3) Carb cycling and weight loss: what to do about it
I have talked with fitness professionals like Luke Robinson of Wolf Pack Fitness fame at length about the diet and exercise recommendations they make for women who carb cycle.
They usually recommend that their clients reduce carbohydrate intake in the final two weeks of the cycle, in the luteal phase, when insulin sensitivity is at its lowest. This means that in the first two weeks of the cycle carbohydrate intake might be completely ad libidum or whatever-you-feel-like. That may be too vague for you!
If you want a hard and fast number to adhere to, maybe 35 percent of calories or 200 grams of carbohydrate a day is a good place to start. It can be at its absolute highest in the second week of your cycle, around 45% of calories.
This number varies based on how much you exercise, of course. The more you exercise, the higher that number can be.
In the second two weeks of the cycle, when insulin sensitivity is at its lowest, carbohydrate intake should drop to about 100 grams of carbohydrate a day, which is approximately half of what their clients were doing previously.
The actual numbers are less important to pay attention to than the ratios: insulin sensitivity and weight loss are maximized when carb intake is cut in half in the second half of the cycle.
It is also important to note that I recommend carb levels do not drop below 100 grams a day. That is my preferred number for a lower limit for women, so as to prevent fertility and thyroid problems.
You can find out more about what I recommend for carbs, weight loss, and other paleo tricks, in my extensive book on weight loss for women, Weight Loss Unlocked.
4) Carb cycling and weight loss: fitness recommendations
Fitness gurus also recommend a corresponding shift in type of exercise.
Since insulin sensitivity is at its highest in the first two weeks of the menstrual cycle, and carb intake is free to be at its highest, exercise can be more aerobic (long, moderate heart-rate-elevating cardio exercises). It is at this time that you can do your best high performance cardio training. Here you can challenge yourself with longer-term exercises that may be more “stressful” for your body, like long bike rides, tabata sprints, night-long dance sessions, and the like. It is at this time in your cycle that your body can handle the most aerobic stress.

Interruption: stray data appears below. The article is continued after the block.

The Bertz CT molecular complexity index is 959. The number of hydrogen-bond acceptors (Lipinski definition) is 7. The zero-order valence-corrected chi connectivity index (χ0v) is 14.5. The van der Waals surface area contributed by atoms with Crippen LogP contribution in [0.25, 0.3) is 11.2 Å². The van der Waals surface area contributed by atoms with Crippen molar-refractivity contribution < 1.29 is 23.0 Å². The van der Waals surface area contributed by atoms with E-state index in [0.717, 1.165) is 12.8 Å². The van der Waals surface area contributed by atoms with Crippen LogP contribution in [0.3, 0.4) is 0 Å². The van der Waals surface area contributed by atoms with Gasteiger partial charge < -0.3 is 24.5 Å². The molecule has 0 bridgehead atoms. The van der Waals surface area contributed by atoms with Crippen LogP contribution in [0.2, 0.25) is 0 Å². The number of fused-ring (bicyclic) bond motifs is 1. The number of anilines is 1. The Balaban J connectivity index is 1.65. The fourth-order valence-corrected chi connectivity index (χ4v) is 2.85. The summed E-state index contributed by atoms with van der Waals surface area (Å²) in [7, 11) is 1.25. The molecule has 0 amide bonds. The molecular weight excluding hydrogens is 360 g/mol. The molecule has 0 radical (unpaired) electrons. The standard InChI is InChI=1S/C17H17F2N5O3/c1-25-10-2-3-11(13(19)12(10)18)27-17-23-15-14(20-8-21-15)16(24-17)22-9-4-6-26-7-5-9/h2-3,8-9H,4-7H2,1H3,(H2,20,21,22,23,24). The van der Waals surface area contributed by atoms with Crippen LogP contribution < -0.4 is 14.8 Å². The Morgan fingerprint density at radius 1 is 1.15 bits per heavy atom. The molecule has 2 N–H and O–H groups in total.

Since insulin sensitivity is at its lowest in the final two weeks of the cycle, and carb intake is also at its lowest, exercise should be more anaerobic (this means hard and fast, really getting your heart pumping). It should be focused more on high-intensity interval training, with short bursts of high intensity work, either from brief sprint exercises or from weight lifting. This is an excellent way to sharpen insulin sensitivity while simultaneously burning fat, increasing muscle mass, and spending calories. It also helps the body stay healthy and as stress-free as possible during this time in which the body is gearing up to menstruate and the least capable of handling stress.
5) Carb cycling and weight loss: the bottom line
I always refrain from providing any hacks or tips I might recommend to shed the “last ten pounds” or what-have-you. I find most of these tips to be unhealthy and antagonistic to healthy weight maintenance in the long-run. Yet even more importantly, I do not want to open doors to you that lead down winding corridors of obsession with weight loss and body image. I know how terrible it is to walk those corridors. I don’t want to be a part of encouraging anyone to do it. In some ways, I consider it my moral duty to refrain from ever facilitating obsession with appearances.
But carb cycling is a nice bit this is one piece of advice I know is solid, and one that I believe can be used responsibly for the sake of how good you feel, how athletic you can be, and also how fit and slim you are. I believe the most important part of your goals for weight loss should be health. Used responsibly this advice can be great for your health, while also—if done so, again, responsibly and with patience and room for less-than-perfect compliance—can be used to keep unwanted insulin weight off your body.
Finally, for more on my unique thoughts on carbohydrates and weight loss for women specifically, check out my program for weight loss, Weight Loss Unlocked! You can read all about it here.
Do you have experience with carb cycling and weight loss, especially with your cycle? How do your hormones affect your diet and fitness?